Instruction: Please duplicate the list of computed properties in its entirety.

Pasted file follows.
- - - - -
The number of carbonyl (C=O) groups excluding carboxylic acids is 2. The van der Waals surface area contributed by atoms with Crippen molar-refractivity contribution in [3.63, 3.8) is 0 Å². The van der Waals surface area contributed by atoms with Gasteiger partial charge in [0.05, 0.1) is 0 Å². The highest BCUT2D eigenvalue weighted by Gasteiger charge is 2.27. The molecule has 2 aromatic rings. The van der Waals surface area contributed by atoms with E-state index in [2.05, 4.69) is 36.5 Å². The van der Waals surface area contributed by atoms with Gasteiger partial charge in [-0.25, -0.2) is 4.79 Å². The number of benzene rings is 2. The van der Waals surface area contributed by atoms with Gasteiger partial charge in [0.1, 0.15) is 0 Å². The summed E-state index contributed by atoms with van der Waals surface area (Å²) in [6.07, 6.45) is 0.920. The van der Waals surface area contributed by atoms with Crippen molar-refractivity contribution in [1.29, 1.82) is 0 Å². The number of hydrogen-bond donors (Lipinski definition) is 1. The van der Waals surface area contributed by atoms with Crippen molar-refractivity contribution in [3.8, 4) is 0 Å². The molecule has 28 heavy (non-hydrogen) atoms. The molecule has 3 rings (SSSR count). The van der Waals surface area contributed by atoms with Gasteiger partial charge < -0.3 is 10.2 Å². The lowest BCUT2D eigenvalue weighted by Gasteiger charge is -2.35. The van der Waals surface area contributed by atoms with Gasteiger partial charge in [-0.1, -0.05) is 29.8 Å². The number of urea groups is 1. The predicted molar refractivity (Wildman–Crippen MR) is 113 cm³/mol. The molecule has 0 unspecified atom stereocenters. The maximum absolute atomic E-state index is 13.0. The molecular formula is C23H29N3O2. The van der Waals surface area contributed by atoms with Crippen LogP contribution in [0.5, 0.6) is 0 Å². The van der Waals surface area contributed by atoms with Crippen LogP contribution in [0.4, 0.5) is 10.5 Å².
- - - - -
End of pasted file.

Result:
The number of carbonyl (C=O) groups excluding carboxylic acids is 2. The van der Waals surface area contributed by atoms with Crippen molar-refractivity contribution in [3.63, 3.8) is 0 Å². The van der Waals surface area contributed by atoms with Gasteiger partial charge in [0.05, 0.1) is 0 Å². The highest BCUT2D eigenvalue weighted by Gasteiger charge is 2.27. The molecule has 2 aromatic rings. The van der Waals surface area contributed by atoms with E-state index in [2.05, 4.69) is 36.5 Å². The van der Waals surface area contributed by atoms with Gasteiger partial charge in [-0.25, -0.2) is 4.79 Å². The number of benzene rings is 2. The van der Waals surface area contributed by atoms with Gasteiger partial charge in [0.1, 0.15) is 0 Å². The summed E-state index contributed by atoms with van der Waals surface area (Å²) in [6.07, 6.45) is 0.920. The van der Waals surface area contributed by atoms with Crippen molar-refractivity contribution in [1.29, 1.82) is 0 Å². The number of hydrogen-bond donors (Lipinski definition) is 1. The van der Waals surface area contributed by atoms with Crippen molar-refractivity contribution in [3.8, 4) is 0 Å². The molecule has 28 heavy (non-hydrogen) atoms. The molecule has 3 rings (SSSR count). The van der Waals surface area contributed by atoms with Gasteiger partial charge < -0.3 is 10.2 Å². The lowest BCUT2D eigenvalue weighted by Gasteiger charge is -2.35. The van der Waals surface area contributed by atoms with Gasteiger partial charge in [-0.1, -0.05) is 29.8 Å². The number of urea groups is 1. The predicted molar refractivity (Wildman–Crippen MR) is 113 cm³/mol. The molecule has 0 unspecified atom stereocenters. The maximum absolute atomic E-state index is 13.0. The molecular formula is C23H29N3O2. The van der Waals surface area contributed by atoms with Crippen LogP contribution in [0.5, 0.6) is 0 Å². The van der Waals surface area contributed by atoms with Crippen LogP contribution in [0.4, 0.5) is 10.5 Å².